In the name of increasing "labor market flexibility," the poor have been increasingly deprived of their rights as workers. This trend has reached a new level with the emergence of the so-called "gig economy," in which workers are bogusly hired as "self-employed" (without the control over their work that the truly self-employed exercise) and deprived of even the most basic rights (e.g., sick leave, paid holiday). With their rights weakened, the workers have to engage in a race to the bottom in which they compete by accepting increasingly lower wages and increasingly poor working conditions.
In the area of consumption, increasing privatization and deregulation of industries supplying basic services on which the poor are relatively more reliant upon -- like water, electricity, public transport, postal services, basic health care and basic education -- have meant that the poor have seen a disproportionate increase in the exposure of their consumption to the logic of the market. In the last several years since the 2008 financial crisis, welfare entitlements have been reduced in many countries and the terms of their access (e.g., increasingly ungenerous "fitness for work tests" for the disabled, the mandatory training for CV-making for those receiving unemployment benefits) have become less generous, driving more and more poor people into labor markets they are not fit to compete in.
As for the other myths and lies about capitalism, the most important in my view is the myth that there is an objective domain of the economy into which political logic should not intrude. Once you accept the existence of this exclusive domain of the economy, as most people have done, you get to accept the authority of the economic experts, as interlocutors of some scientific truths about the economy, who will then dictate the way your economy is run.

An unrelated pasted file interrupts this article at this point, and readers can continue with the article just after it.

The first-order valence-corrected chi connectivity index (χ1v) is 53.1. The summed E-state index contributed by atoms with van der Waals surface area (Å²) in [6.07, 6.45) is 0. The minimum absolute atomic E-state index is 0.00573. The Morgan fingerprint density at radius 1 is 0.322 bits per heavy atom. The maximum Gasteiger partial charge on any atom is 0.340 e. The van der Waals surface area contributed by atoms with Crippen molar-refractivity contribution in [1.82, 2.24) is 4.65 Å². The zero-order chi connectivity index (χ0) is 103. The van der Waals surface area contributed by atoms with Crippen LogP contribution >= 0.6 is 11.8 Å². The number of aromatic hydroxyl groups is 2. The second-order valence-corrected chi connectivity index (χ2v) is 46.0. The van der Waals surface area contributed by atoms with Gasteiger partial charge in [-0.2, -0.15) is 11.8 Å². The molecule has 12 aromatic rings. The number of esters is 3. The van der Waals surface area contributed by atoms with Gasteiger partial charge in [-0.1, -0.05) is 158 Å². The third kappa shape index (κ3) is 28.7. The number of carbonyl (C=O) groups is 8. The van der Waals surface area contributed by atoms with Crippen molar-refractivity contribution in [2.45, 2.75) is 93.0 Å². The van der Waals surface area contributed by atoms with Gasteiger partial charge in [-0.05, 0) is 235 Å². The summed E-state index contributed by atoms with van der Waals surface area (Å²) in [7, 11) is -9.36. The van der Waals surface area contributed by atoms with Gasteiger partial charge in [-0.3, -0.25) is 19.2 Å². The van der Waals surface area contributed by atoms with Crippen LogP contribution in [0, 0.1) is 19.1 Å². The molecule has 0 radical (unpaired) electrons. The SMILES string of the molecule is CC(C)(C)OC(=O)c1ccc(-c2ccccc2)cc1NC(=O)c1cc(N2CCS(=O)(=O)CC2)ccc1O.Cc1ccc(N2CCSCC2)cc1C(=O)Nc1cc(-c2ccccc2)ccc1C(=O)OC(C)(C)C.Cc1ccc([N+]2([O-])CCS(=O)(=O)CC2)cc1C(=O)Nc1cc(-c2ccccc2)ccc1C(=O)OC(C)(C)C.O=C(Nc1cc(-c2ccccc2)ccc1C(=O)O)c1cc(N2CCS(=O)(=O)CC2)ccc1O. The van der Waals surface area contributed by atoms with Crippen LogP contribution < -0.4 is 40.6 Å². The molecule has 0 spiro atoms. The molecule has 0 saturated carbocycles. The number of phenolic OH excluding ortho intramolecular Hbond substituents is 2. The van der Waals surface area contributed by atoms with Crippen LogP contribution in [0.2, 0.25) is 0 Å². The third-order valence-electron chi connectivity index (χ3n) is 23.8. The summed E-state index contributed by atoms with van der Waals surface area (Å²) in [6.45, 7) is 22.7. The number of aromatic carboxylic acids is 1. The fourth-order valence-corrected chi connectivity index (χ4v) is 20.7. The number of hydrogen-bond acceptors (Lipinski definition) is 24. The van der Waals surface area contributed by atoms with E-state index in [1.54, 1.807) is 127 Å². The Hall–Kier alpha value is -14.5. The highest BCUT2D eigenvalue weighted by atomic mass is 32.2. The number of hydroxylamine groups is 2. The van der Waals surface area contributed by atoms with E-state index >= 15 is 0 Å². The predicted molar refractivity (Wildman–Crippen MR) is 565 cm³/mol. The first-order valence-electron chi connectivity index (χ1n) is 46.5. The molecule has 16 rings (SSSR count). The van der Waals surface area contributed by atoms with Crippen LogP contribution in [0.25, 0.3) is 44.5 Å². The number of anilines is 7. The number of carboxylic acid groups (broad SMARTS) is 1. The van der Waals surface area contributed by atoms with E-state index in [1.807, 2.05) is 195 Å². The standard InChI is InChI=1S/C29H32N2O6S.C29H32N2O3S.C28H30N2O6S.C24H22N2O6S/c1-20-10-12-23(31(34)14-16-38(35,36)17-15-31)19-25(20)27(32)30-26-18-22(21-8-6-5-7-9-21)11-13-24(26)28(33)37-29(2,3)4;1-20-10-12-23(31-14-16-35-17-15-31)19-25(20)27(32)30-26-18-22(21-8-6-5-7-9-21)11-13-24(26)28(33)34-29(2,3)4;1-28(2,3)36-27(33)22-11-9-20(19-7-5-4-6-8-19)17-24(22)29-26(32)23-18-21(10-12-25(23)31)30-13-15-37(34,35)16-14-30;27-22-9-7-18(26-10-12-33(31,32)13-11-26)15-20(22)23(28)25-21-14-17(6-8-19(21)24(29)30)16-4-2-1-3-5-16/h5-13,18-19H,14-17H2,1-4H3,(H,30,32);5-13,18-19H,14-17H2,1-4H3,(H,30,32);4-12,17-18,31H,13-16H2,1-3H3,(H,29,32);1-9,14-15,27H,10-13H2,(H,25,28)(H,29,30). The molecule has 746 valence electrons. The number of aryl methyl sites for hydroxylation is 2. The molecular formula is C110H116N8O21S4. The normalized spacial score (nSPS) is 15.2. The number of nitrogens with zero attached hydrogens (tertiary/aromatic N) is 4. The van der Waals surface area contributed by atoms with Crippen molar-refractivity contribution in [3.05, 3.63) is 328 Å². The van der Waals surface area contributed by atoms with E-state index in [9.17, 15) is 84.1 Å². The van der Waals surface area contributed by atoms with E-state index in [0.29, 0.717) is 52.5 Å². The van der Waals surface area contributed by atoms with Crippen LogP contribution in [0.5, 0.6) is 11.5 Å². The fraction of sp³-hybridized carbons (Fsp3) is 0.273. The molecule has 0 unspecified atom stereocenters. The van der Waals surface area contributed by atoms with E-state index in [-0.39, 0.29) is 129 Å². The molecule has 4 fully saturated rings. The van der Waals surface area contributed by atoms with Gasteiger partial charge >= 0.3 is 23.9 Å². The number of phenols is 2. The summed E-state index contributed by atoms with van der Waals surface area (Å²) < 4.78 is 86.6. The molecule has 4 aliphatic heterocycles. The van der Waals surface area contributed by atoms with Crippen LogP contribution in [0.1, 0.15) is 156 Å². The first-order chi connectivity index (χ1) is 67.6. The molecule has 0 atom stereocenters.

However, there is no objective way to determine the boundary of the economy because the market itself is a political construct, as shown by the fact that it is illegal today in the rich countries to buy and sell a lot of things that used to be freely bought and sold -- such as slaves and the labor service of children.
In turn, if there is no objective way to draw the boundary around the economy, when people argue against the intrusion of political logic into the economy, they are in fact only asserting that their own 'political' view of what belongs in the domain of the market is somehow the correct one.
It is very important to reject the myth of [an] inviolable boundary of the economy, because that is the starting point of challenging the status quo. If you accept that the welfare state should be shrunk, labor rights have to be weakened, plant closures have to be accepted, and so on because of some objective economic logic (or "market forces," as it is often called), it becomes virtually impossible to modify the status quo.
Austerity has become the prevailing dogma throughout Europe, and it is high on the Republican agenda. If austerity is also based on lies, what is its actual objective?
A lot of people -- Joseph Stiglitz, Paul Krugman, Mark Blyth and Yanis Varoufakis, to name some prominent names -- have written that austerity does not work, especially in the middle of an economic downturn (as it was practised in many developing countries under the World Bank-IMF Structural Adjustment Programs in the 1980s and the 1990s and more recently in Greece, Spain and other Eurozone countries).